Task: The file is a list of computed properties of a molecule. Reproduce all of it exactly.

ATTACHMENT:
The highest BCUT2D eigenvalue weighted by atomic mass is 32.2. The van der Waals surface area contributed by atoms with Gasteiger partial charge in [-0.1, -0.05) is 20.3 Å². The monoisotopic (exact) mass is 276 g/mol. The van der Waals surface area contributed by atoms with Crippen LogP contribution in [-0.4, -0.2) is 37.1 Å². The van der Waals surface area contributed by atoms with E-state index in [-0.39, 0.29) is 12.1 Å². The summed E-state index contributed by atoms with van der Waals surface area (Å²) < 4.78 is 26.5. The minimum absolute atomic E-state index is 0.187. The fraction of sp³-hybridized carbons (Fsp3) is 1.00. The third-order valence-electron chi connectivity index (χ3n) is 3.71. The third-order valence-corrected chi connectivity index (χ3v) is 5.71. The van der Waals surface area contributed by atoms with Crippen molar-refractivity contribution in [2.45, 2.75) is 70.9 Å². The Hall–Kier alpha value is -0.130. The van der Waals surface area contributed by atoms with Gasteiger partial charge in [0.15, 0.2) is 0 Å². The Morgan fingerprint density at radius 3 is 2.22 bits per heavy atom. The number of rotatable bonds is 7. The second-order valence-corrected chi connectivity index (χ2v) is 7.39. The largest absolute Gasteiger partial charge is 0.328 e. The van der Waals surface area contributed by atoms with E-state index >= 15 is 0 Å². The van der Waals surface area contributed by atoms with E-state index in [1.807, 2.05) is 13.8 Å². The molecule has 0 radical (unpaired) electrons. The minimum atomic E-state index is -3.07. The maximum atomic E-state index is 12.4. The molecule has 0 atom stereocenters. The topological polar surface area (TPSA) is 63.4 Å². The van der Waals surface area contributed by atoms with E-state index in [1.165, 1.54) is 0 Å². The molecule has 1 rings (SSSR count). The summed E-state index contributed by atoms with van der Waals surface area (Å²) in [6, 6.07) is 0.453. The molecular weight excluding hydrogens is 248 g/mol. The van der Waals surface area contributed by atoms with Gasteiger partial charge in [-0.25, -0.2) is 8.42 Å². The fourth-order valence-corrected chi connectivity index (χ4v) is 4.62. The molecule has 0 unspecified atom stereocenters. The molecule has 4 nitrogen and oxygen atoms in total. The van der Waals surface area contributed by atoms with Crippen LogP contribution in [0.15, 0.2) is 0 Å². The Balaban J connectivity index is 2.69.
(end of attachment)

The highest BCUT2D eigenvalue weighted by atomic mass is 32.2. The van der Waals surface area contributed by atoms with Gasteiger partial charge in [-0.1, -0.05) is 20.3 Å². The monoisotopic (exact) mass is 276 g/mol. The van der Waals surface area contributed by atoms with Crippen LogP contribution in [-0.4, -0.2) is 37.1 Å². The van der Waals surface area contributed by atoms with E-state index in [-0.39, 0.29) is 12.1 Å². The summed E-state index contributed by atoms with van der Waals surface area (Å²) < 4.78 is 26.5. The minimum absolute atomic E-state index is 0.187. The fraction of sp³-hybridized carbons (Fsp3) is 1.00. The third-order valence-electron chi connectivity index (χ3n) is 3.71. The third-order valence-corrected chi connectivity index (χ3v) is 5.71. The van der Waals surface area contributed by atoms with Crippen molar-refractivity contribution in [2.45, 2.75) is 70.9 Å². The Hall–Kier alpha value is -0.130. The van der Waals surface area contributed by atoms with Gasteiger partial charge in [0.15, 0.2) is 0 Å². The Morgan fingerprint density at radius 3 is 2.22 bits per heavy atom. The number of rotatable bonds is 7. The second-order valence-corrected chi connectivity index (χ2v) is 7.39. The largest absolute Gasteiger partial charge is 0.328 e. The van der Waals surface area contributed by atoms with E-state index >= 15 is 0 Å². The van der Waals surface area contributed by atoms with E-state index in [1.807, 2.05) is 13.8 Å². The molecule has 0 radical (unpaired) electrons. The minimum atomic E-state index is -3.07. The maximum atomic E-state index is 12.4. The molecule has 0 atom stereocenters. The topological polar surface area (TPSA) is 63.4 Å². The van der Waals surface area contributed by atoms with E-state index in [1.165, 1.54) is 0 Å². The molecule has 1 rings (SSSR count). The summed E-state index contributed by atoms with van der Waals surface area (Å²) in [6, 6.07) is 0.453. The molecular weight excluding hydrogens is 248 g/mol. The van der Waals surface area contributed by atoms with Gasteiger partial charge in [-0.25, -0.2) is 8.42 Å². The fourth-order valence-corrected chi connectivity index (χ4v) is 4.62. The molecule has 0 unspecified atom stereocenters. The molecule has 4 nitrogen and oxygen atoms in total. The van der Waals surface area contributed by atoms with Crippen LogP contribution in [0.15, 0.2) is 0 Å². The Balaban J connectivity index is 2.69.